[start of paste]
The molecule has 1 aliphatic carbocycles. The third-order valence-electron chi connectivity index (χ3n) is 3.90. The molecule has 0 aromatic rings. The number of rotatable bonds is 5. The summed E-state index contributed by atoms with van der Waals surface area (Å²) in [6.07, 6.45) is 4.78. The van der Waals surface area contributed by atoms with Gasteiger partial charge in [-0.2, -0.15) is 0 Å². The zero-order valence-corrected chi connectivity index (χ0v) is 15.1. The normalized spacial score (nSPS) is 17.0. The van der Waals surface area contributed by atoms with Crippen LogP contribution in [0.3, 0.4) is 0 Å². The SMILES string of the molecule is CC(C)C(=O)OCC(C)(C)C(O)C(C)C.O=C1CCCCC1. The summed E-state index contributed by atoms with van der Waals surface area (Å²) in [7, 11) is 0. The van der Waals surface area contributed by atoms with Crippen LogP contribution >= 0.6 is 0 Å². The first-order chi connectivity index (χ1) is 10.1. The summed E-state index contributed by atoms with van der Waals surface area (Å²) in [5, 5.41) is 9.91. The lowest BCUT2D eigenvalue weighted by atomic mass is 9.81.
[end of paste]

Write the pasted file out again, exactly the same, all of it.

The molecule has 1 aliphatic carbocycles. The third-order valence-electron chi connectivity index (χ3n) is 3.90. The molecule has 0 aromatic rings. The number of rotatable bonds is 5. The summed E-state index contributed by atoms with van der Waals surface area (Å²) in [6.07, 6.45) is 4.78. The van der Waals surface area contributed by atoms with Gasteiger partial charge in [-0.2, -0.15) is 0 Å². The zero-order valence-corrected chi connectivity index (χ0v) is 15.1. The normalized spacial score (nSPS) is 17.0. The van der Waals surface area contributed by atoms with Crippen LogP contribution in [0.3, 0.4) is 0 Å². The SMILES string of the molecule is CC(C)C(=O)OCC(C)(C)C(O)C(C)C.O=C1CCCCC1. The summed E-state index contributed by atoms with van der Waals surface area (Å²) in [7, 11) is 0. The van der Waals surface area contributed by atoms with Crippen LogP contribution >= 0.6 is 0 Å². The first-order chi connectivity index (χ1) is 10.1. The summed E-state index contributed by atoms with van der Waals surface area (Å²) in [5, 5.41) is 9.91. The lowest BCUT2D eigenvalue weighted by atomic mass is 9.81.